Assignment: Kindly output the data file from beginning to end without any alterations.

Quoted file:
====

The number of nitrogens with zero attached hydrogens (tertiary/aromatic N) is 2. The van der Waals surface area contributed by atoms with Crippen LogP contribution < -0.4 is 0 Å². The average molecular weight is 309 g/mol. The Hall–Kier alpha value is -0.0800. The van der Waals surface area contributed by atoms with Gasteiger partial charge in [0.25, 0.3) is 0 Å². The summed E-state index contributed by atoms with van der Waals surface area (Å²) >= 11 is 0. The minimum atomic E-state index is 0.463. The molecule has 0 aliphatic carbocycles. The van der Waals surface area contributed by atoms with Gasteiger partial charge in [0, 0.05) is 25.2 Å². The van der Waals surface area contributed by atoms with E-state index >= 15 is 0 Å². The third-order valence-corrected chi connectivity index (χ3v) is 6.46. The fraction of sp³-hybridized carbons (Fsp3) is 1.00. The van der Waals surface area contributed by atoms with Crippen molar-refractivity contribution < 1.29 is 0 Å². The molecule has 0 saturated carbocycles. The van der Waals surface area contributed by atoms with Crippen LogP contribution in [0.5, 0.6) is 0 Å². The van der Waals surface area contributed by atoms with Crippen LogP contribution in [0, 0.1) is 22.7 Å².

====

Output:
The number of nitrogens with zero attached hydrogens (tertiary/aromatic N) is 2. The van der Waals surface area contributed by atoms with Crippen LogP contribution < -0.4 is 0 Å². The average molecular weight is 309 g/mol. The Hall–Kier alpha value is -0.0800. The van der Waals surface area contributed by atoms with Gasteiger partial charge in [0.25, 0.3) is 0 Å². The summed E-state index contributed by atoms with van der Waals surface area (Å²) >= 11 is 0. The minimum atomic E-state index is 0.463. The molecule has 0 aliphatic carbocycles. The van der Waals surface area contributed by atoms with Gasteiger partial charge in [0, 0.05) is 25.2 Å². The van der Waals surface area contributed by atoms with E-state index >= 15 is 0 Å². The third-order valence-corrected chi connectivity index (χ3v) is 6.46. The fraction of sp³-hybridized carbons (Fsp3) is 1.00. The van der Waals surface area contributed by atoms with Crippen molar-refractivity contribution < 1.29 is 0 Å². The molecule has 0 saturated carbocycles. The van der Waals surface area contributed by atoms with Crippen LogP contribution in [0.5, 0.6) is 0 Å². The van der Waals surface area contributed by atoms with Crippen LogP contribution in [0, 0.1) is 22.7 Å².